As I try to make sense of it all, I have so many unanswered questions. What is exactly going on? What is causing this conflict between the police and ethnic minority groups? Why is there a conflict, why is there distrust? More importantly, how can it be fixed? Some of the answers may lay in what the police are asked to do, or at least think they are asked to do. Reiner suggests that policing is about regulating social conflict, but which conflict and whose conflict is it? Other authors have suggested that the police are simply a means to allow the rich and privileged to maintain power. There may be some merit in the argument, but most policing seems to take place in areas of deprivation where the disadvantaged are committing crimes against the disadvantaged. The rich and powerful of course commit crimes but they are nowhere near as tangible or easy to deal with. One the problems might be that the rich and powerful are not particularly visible to policing but the disadvantaged are.

Maybe some of the answers lay in notions of stereotyping, sometimes even unconsciously. Experience or narratives of experiences cause a wariness, even a different stance to one people might normally assume. Being thumped on the nose by a drunk, does tend to make a person wary of the next drunk they encounter. So, could stereotyping be a problem on both sides of the divide? My dissertation student that didn’t want me as a supervisor was later to reveal experiences of racist abuse aimed at the police officers she went out on patrol with.  Policing is dominated by white males and despite recruitment drives to address the ethnicity gap, this really hasn’t been that successful.  If it was meant to help solve a problem, it hasn’t.

I get the sense though that the problem is much deeper routed than policing.  Policing and the problems of policing is just a sub plot in a much wider issue of a divided society and one that is in constant conflict with itself.  If the police are guilty of racism, then it is society that has caused this.  Our society’s values, our society’s beliefs. An unequal society where the poorest suffer the most and the rich get richer regardless.  A society where we are all equal but only because someone somewhere said so at some time, it is not reality.  I think of Merton’s ‘American Dream’, I don’t buy into the whole concept, but there is something about not having opportunities, equally when I think of Lea and Young and the concept of relative deprivation, whilst not explaining all crime, it has some merit in that notion that the disenfranchised have no voice.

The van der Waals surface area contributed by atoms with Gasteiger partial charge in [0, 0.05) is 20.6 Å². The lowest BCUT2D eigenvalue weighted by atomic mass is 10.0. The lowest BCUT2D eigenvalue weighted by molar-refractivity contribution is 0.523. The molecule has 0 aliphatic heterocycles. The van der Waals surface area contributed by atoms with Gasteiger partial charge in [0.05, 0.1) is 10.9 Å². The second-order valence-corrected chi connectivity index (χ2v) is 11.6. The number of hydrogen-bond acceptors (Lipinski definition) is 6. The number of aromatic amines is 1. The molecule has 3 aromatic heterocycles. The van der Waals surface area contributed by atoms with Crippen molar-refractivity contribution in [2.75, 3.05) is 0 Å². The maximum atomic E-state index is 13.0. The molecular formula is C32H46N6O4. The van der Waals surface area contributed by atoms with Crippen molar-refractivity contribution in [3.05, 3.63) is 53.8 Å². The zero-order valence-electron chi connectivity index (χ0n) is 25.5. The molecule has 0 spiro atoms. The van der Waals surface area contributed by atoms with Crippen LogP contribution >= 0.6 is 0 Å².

As I write this I am conscious that I have commentated on a very emotive subject particularly at this time.  As I watch the events unfold in America, I fear the worst, action followed by reaction. Both becoming increasingly violent and I see the possibility of it happening in this country. I fear that the term ‘police racism’ will become another convenient label.  Convenient in the sense that the problems are seen solely as that of policing. If we examine it through a different lens though, we might just find that policing is simply part of the whole rotten tree, society. Fix society and you fix policing. If the label racist fits, it fits the society we live in.